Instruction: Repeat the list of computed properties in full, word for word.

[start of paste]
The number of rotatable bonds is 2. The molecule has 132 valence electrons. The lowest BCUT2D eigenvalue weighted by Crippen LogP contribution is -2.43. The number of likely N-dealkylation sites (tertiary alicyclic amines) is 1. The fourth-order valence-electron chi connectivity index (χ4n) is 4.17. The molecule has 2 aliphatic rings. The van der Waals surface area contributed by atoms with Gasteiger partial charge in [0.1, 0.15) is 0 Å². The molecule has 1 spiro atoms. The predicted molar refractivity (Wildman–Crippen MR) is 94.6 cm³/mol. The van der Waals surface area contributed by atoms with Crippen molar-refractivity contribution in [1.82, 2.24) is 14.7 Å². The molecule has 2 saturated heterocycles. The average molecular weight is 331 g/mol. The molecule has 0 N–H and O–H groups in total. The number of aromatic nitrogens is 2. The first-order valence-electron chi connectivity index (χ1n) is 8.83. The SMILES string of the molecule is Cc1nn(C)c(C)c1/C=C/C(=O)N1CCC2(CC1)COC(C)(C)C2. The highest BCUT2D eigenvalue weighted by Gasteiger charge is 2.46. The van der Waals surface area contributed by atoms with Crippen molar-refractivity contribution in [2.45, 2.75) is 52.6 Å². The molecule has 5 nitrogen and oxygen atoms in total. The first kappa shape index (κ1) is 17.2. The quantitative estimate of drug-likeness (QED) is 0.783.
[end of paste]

The number of rotatable bonds is 2. The molecule has 132 valence electrons. The lowest BCUT2D eigenvalue weighted by Crippen LogP contribution is -2.43. The number of likely N-dealkylation sites (tertiary alicyclic amines) is 1. The fourth-order valence-electron chi connectivity index (χ4n) is 4.17. The molecule has 2 aliphatic rings. The van der Waals surface area contributed by atoms with Gasteiger partial charge in [0.1, 0.15) is 0 Å². The molecule has 1 spiro atoms. The predicted molar refractivity (Wildman–Crippen MR) is 94.6 cm³/mol. The van der Waals surface area contributed by atoms with Crippen molar-refractivity contribution in [1.82, 2.24) is 14.7 Å². The molecule has 2 saturated heterocycles. The average molecular weight is 331 g/mol. The molecule has 0 N–H and O–H groups in total. The number of aromatic nitrogens is 2. The first-order valence-electron chi connectivity index (χ1n) is 8.83. The SMILES string of the molecule is Cc1nn(C)c(C)c1/C=C/C(=O)N1CCC2(CC1)COC(C)(C)C2. The highest BCUT2D eigenvalue weighted by Gasteiger charge is 2.46. The van der Waals surface area contributed by atoms with Crippen molar-refractivity contribution in [2.45, 2.75) is 52.6 Å². The molecule has 5 nitrogen and oxygen atoms in total. The first kappa shape index (κ1) is 17.2. The quantitative estimate of drug-likeness (QED) is 0.783.